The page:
Verrazano Bridge toll debated at the MTA board

Gov. Andrew Cuomo’s plan to give Staten Island drivers a break on their Verrazano Bridge toll caused a row on the MTA board Wednesday.

The board meeting where the plan was approved began with former MTA chief Dick Ravitch cautioning members against authorizing the rebate proposal, which will cost the agency $7 million.

The plan would cut Staten Island residents’ tolls $. 50 to $5.50 and commercial vehicles’ tolls by 20%, if they use E-ZPass.

During the public comment period, Ravitch, who said he has been “reluctant” to offer the MTA board advice, urged members “to think very hard before you vote to voluntarily reduce the revenues to the MTA for not just the reasons of your fiduciary responsibility but because of plain, simple, common sense.”

He objected to the cost at a time when the MTA is gearing up to get funding for its five-year capital program and negotiating with its labor unions.

The state legislature and MTA would each pay $7 million to cover the one-year rebate program, expected to start in April, with lawmakers able to fund the toll break down the road.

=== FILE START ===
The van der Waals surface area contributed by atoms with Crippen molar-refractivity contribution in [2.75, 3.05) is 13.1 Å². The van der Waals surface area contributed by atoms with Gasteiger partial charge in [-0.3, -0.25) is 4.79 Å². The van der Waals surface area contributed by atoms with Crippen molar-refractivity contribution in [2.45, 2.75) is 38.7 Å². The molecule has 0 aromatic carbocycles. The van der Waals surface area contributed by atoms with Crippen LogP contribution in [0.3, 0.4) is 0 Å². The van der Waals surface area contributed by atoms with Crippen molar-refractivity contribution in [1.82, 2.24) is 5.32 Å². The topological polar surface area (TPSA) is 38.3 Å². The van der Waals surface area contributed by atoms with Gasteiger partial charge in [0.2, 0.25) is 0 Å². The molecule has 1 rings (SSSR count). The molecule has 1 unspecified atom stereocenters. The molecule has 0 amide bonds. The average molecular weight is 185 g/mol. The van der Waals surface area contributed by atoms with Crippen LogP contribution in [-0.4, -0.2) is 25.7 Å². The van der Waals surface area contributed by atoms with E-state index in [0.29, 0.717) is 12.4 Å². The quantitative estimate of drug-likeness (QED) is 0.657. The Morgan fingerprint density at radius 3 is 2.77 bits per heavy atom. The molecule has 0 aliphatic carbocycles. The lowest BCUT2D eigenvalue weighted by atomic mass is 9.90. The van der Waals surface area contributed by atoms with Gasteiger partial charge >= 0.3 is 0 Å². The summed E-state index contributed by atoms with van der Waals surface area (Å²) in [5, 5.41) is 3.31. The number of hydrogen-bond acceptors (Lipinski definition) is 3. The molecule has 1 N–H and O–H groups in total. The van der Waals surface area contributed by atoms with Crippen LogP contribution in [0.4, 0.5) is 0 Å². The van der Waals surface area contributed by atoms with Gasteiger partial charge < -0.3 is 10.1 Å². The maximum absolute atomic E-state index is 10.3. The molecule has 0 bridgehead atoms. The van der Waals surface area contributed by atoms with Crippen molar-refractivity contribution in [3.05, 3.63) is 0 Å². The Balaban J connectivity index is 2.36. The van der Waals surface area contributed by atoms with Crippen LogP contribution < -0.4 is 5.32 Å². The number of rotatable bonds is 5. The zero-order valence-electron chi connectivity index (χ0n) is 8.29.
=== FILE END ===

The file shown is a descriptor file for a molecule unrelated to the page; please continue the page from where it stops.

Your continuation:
MTA Chair and CEO Tom Prendergast said the board had a “healthy discussion” about approving a proposal from the state legislature.

“I think there is a recognition that there are issues in terms of the elasticity of tolls versus fares and the impacts those have on people,” he said.

Board member Norman Brown questioned why fares and service do not have “an equal claim on the revenues” of the MTA.

“In effect, you’re demanding more road building by lowering the tolls,” he said. “Bus service from Staten Island saves you road space, saves Brooklyn road space, saves New York City road space.”

Allen Cappelli, a board member from Staten Island who has advocated for a toll break, defended the proposal from its critics as immediate relief to the transit-starved borough where improvements may be years away.

“The people of Staten Island are in a position of essentially agreeing that they need more transportation,” he said, “but not knowing when it’s going to come and having to rely upon their cars for the burden.”